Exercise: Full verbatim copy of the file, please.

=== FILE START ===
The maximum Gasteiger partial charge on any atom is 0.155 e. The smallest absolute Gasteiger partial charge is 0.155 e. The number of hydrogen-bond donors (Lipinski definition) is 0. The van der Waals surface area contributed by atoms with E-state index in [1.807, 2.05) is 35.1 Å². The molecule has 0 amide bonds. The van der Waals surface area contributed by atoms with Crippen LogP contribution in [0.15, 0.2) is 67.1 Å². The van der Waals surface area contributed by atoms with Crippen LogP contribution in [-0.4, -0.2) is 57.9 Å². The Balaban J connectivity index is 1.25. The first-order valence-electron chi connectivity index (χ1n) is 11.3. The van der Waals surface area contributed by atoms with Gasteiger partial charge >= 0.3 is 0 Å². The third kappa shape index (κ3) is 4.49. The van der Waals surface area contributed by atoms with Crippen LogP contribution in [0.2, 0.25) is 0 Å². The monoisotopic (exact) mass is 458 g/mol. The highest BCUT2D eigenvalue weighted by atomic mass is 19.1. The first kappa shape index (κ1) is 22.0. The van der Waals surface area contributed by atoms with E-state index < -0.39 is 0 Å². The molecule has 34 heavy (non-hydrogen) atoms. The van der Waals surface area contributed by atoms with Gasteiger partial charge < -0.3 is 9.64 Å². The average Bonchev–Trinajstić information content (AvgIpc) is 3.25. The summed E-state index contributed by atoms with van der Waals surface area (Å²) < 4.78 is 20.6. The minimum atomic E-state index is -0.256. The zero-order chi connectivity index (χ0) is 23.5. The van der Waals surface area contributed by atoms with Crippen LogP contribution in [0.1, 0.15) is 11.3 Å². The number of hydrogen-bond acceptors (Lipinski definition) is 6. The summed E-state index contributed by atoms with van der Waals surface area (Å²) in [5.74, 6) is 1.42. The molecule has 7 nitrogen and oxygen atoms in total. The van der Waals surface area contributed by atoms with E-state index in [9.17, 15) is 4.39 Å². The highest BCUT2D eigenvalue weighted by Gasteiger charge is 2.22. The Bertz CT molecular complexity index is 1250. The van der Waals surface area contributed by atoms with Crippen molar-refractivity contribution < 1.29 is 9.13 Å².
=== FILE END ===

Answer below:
The maximum Gasteiger partial charge on any atom is 0.155 e. The smallest absolute Gasteiger partial charge is 0.155 e. The number of hydrogen-bond donors (Lipinski definition) is 0. The van der Waals surface area contributed by atoms with E-state index in [1.807, 2.05) is 35.1 Å². The molecule has 0 amide bonds. The van der Waals surface area contributed by atoms with Crippen LogP contribution in [0.15, 0.2) is 67.1 Å². The van der Waals surface area contributed by atoms with Crippen LogP contribution in [-0.4, -0.2) is 57.9 Å². The Balaban J connectivity index is 1.25. The first-order valence-electron chi connectivity index (χ1n) is 11.3. The van der Waals surface area contributed by atoms with Gasteiger partial charge >= 0.3 is 0 Å². The third kappa shape index (κ3) is 4.49. The van der Waals surface area contributed by atoms with Crippen LogP contribution in [0.2, 0.25) is 0 Å². The monoisotopic (exact) mass is 458 g/mol. The highest BCUT2D eigenvalue weighted by atomic mass is 19.1. The first kappa shape index (κ1) is 22.0. The van der Waals surface area contributed by atoms with E-state index < -0.39 is 0 Å². The molecule has 34 heavy (non-hydrogen) atoms. The van der Waals surface area contributed by atoms with Gasteiger partial charge < -0.3 is 9.64 Å². The average Bonchev–Trinajstić information content (AvgIpc) is 3.25. The summed E-state index contributed by atoms with van der Waals surface area (Å²) < 4.78 is 20.6. The minimum atomic E-state index is -0.256. The zero-order chi connectivity index (χ0) is 23.5. The van der Waals surface area contributed by atoms with Crippen LogP contribution in [0.1, 0.15) is 11.3 Å². The number of hydrogen-bond acceptors (Lipinski definition) is 6. The summed E-state index contributed by atoms with van der Waals surface area (Å²) in [5.74, 6) is 1.42. The molecule has 7 nitrogen and oxygen atoms in total. The van der Waals surface area contributed by atoms with E-state index in [9.17, 15) is 4.39 Å². The highest BCUT2D eigenvalue weighted by Gasteiger charge is 2.22. The Bertz CT molecular complexity index is 1250. The van der Waals surface area contributed by atoms with Crippen molar-refractivity contribution < 1.29 is 9.13 Å².